FEATURED WORKSHOPS for 2016: 

October 22, 2016 
 
(past workshop)
July 16, 2016

Interview with Martyn Whittingham

In preparation for our upcoming fall workshop, our AGPS president Bob Fredrick, LCSW interviewed presenter Martyn Whittingham, Ph.D., CGP about our workshop topic: Focused Brief Group Therapy.

 Bob Fredrick (BF): How is your approach to groups relevant to both the clinician doing short-term groups and the clinician who is conducting long-term psychotherapy groups? Also, what are the similarities and differences between Focused Brief Group Therapy (FBGT) and long term group psychotherapy?

Martyn Whittingham (MW): FBGT is as a brief, semi-structured process group approach.  It integrates Evidence Based principles and Practice Based Evidence (evidence used in real time to enhance therapy) to sharpen and focus interventions.  It also allows the therapist to prevent group “failure to launch” and “failure to thrive” by anticipating member self-sabotage and problematic group dynamics at the screening stage.  FBGT also predicts into group dynamics, co-leadership dynamics, transference / counter-transference and change pathways.  Although designed as a short-term approach, its utility extends to longer treatment approaches, albeit in modified form.

Similarities to long-term approaches include a use of the here-and-now, focus on process, and activation of insight using experience as a modality of change.  The differences are that insight is achieved rapidly during screening.  This insight is then transformed into group goals and behavioral activation during the here and now is emphasized.  The approach has been described by a previous workshop participant as “turbocharged Yalom”.

BF: What is your experience with using FBGT in institutional settings such as prisons and state-run mental health facilities?

MW: FBGT was developed in a university counseling center but was designed to be an effective method of achieving measurable improvement in interpersonal flexibility.  In the university counseling center, research showed gains in depression, social anxiety, interpersonal flexibility, and hostility in less than eight sessions.  Any agency that is looking for rapid clinical gains and sees interpersonal flexibility as etiological for its patients might find the approach useful. The approach would be more useful for those in intensive outpatient and partial hospitalization than inpatient, since those in acute settings are likely to benefit more from approaches that downregulate. This approach is more suited to settings where clients are stabilized and able to engage in approaches geared to interpersonal learning and personal growth.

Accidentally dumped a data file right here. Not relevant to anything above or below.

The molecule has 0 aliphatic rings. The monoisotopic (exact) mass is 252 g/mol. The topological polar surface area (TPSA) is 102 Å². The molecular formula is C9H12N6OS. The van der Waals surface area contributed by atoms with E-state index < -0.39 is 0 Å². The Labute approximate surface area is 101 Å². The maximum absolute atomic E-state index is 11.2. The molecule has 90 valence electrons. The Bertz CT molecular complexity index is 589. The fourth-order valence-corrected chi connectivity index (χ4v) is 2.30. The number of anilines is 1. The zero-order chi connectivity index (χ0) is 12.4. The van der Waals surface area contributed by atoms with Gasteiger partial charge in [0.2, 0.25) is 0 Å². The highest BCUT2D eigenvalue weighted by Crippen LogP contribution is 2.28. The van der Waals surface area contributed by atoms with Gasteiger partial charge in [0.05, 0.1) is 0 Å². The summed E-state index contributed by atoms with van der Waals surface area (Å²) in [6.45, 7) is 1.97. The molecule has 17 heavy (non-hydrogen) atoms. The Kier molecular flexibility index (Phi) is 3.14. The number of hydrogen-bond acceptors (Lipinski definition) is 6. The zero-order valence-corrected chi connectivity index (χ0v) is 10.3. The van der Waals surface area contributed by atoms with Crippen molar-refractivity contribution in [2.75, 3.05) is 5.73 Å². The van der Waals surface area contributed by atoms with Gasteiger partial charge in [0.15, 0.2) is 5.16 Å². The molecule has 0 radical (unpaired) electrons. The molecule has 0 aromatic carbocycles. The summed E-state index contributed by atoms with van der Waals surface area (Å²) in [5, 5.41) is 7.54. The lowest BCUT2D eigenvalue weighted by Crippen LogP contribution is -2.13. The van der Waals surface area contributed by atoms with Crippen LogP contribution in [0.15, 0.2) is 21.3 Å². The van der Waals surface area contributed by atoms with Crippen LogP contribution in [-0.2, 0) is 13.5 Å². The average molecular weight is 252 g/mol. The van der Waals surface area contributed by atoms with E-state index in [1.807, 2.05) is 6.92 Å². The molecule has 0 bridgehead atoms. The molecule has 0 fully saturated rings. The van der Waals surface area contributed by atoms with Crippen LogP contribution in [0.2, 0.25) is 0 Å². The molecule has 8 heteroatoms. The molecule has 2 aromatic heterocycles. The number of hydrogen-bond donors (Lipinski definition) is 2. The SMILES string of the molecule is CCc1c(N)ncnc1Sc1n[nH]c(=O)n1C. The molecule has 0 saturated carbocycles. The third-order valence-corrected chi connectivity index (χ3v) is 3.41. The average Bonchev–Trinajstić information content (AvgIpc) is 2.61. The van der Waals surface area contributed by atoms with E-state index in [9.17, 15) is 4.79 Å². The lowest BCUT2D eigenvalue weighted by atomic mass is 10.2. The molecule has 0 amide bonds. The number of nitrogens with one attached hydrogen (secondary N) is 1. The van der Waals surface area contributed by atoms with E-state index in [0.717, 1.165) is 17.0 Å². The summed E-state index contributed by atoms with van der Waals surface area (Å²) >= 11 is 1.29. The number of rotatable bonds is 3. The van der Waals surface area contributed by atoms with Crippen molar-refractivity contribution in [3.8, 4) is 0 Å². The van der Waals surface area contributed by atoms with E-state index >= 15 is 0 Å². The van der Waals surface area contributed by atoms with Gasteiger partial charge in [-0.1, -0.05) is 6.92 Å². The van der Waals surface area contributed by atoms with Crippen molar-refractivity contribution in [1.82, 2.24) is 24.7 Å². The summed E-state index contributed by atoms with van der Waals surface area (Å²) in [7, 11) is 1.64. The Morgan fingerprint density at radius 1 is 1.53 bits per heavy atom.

The VA, military, correctional institutions, and private practices are all settings where, with thoughtful application, FBGT would be appropriate.  Since FBGT also relies on process and outcome measures as part of routine clinical practice, this enables those utilizing the approach to understand the impact of the approach in real time and to make adaptations as necessary.

BF: Would you discuss the term ‘interpersonal circumplex’ and its relevance to FBGT?

MW: The interpersonal circumplex is the most empirically validated measure of interpersonal functioning in psychology. It has two main axes – agency (sometimes referred to as power) and affiliation (sometimes referred to as communion).  Arranged around a circular structure, each interpersonal type is related orthogonally. So, dominance is directly opposite to submission, focused on the needs of self is directly opposite to focused on the needs of others and so on.

FBGT utilizes the Inventory of Interpersonal Problems (IIP-32; Horowitz, Alden, Wiggins, & Pincus, 2000) to help the client determine the impact and focus of their highest area of specific interpersonal distress. Goals are then collaboratively established and the clients are invited to act them out in the here and now during the group. The circumplex is also used in a myriad of other ways, ranging from understanding group dynamics through to preventing premature group dropout and self-sabotage.

BF: Would you give us some idea of the types of issues group members address in FBGT?

MW: FBGT is designed to target and impact the specific interpersonal distress that underpins diagnostic symptomology.  So while a client might identify depression and anxiety as the symptoms they are seeking to remit, FBGT targets interpersonal etiology, such as client self-identified social inhibition or being overly focused on the need to dominate.  The approach validates their basic personality makeup but invites the client to consider if becoming slightly more interpersonally flexible might help them better meet their own life goals and needs.

Horowitz, L.M., Alden, L.E., Wiggins, J.S., & Pincus, A.L. (2000). Inventory of Interpersonal Problems Manual. Odessa, FL: Mindgarden. 


 

Interested in learning more? Join us at our fall workshop with Martyn Whittingham on October 22nd.

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